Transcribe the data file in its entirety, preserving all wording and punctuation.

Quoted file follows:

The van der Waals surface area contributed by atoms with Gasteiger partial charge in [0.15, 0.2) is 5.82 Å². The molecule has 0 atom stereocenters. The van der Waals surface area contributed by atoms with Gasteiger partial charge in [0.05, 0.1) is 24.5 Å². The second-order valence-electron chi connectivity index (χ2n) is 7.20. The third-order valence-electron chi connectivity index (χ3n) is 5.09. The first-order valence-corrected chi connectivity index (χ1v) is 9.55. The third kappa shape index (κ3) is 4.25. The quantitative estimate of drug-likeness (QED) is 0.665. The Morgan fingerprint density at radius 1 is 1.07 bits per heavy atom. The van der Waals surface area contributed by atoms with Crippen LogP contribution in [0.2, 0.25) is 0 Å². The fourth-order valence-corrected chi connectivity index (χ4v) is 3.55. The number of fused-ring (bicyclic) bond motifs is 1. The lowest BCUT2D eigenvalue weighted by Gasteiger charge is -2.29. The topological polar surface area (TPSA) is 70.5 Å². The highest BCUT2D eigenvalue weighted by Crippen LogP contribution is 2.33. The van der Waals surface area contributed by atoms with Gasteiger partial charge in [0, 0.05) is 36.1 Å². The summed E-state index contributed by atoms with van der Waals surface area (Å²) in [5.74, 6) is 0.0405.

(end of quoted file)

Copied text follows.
The van der Waals surface area contributed by atoms with Gasteiger partial charge in [0.15, 0.2) is 5.82 Å². The molecule has 0 atom stereocenters. The van der Waals surface area contributed by atoms with Gasteiger partial charge in [0.05, 0.1) is 24.5 Å². The second-order valence-electron chi connectivity index (χ2n) is 7.20. The third-order valence-electron chi connectivity index (χ3n) is 5.09. The first-order valence-corrected chi connectivity index (χ1v) is 9.55. The third kappa shape index (κ3) is 4.25. The quantitative estimate of drug-likeness (QED) is 0.665. The Morgan fingerprint density at radius 1 is 1.07 bits per heavy atom. The van der Waals surface area contributed by atoms with Crippen LogP contribution in [0.2, 0.25) is 0 Å². The fourth-order valence-corrected chi connectivity index (χ4v) is 3.55. The number of fused-ring (bicyclic) bond motifs is 1. The lowest BCUT2D eigenvalue weighted by Gasteiger charge is -2.29. The topological polar surface area (TPSA) is 70.5 Å². The highest BCUT2D eigenvalue weighted by Crippen LogP contribution is 2.33. The van der Waals surface area contributed by atoms with Gasteiger partial charge in [0, 0.05) is 36.1 Å². The summed E-state index contributed by atoms with van der Waals surface area (Å²) in [5.74, 6) is 0.0405.